University of Newcastle PHD candidate and Wiradjuri woman Taylah Gray said "actions are what we need" after another Indigenous death in custody this week.
A 37-year-old man was found unresponsive in a Cessnock Correctional Centre cell about 10am Tuesday. Paramedics were called, but the man was declared dead about 11.15am. The man's cause of death hasn't been publicly confirmed.
NSW Premier Gladys Berejiklian said Indigenous deaths in custody was "an issue that concerns me deeply", the ABC reported.
"These are issues that we need to deal with, and it takes more than one answer for me to be able to provide [that] comprehensively, but can I say it's something I feel very strongly about and something I think we need to address," she said.
But Ms Gray, 24, said feelings weren't enough and authorities needed to act. There have been seven Indigenous deaths in custody in the past two months.
"Feelings aren't good enough, actions are what we need," Ms Gray said.
"Australia is a crime scene. My people are dying, we are the sickest and the poorest people in this country."
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Ms Gray said she "just sighed" when she heard there had been another black death in custody, while adding that she paid her deepest condolences to the deceased man's family.
"Whilst I won that case, nothing has come from that," she said. "No one has been held criminally responsible for any black death in custody.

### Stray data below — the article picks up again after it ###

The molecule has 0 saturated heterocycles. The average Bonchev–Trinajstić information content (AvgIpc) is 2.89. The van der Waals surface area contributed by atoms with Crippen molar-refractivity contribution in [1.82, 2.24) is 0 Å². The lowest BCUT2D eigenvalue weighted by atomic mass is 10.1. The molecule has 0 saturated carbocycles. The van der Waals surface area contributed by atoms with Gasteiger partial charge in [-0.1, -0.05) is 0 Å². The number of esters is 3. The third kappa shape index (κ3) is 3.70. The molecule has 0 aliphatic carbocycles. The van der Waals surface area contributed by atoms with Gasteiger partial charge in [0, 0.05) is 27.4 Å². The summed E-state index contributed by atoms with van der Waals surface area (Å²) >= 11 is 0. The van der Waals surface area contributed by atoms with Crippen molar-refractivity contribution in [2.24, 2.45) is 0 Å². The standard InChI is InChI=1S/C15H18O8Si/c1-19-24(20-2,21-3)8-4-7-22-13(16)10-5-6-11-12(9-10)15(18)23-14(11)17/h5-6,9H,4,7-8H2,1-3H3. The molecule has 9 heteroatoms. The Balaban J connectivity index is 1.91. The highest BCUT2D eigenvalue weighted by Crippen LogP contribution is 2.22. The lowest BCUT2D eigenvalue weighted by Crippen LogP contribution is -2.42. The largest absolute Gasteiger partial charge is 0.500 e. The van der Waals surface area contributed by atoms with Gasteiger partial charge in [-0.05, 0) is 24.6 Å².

"No police commissioner has come forward to say 'hey we're going to do better Australia, we're going to do better to protect the black bodies in this country'.
"No government official has stepped forward to meet with the families."
Ms Gray said she believed the issue started with the number of Aboriginals being held on remand.
"I think the first step is letting our mob out on bail," she said. "Police in NSW pursue more than 80 per cent of Aboriginal people found with a small amount of cannabis through the courts while letting others off with warnings.
"Start with bail and stop locking black people up, let our children home. Bailey Mackander whose inquest was happening today was a 19-year-old boy in prison.
"But at the end of the day, all of these problems stem back from one thing and it's because Indigenous people were dispossessed of their land in 1788 and from that rippled all these problems that came with it - the dispossession of land, the dispossession of black bodies."
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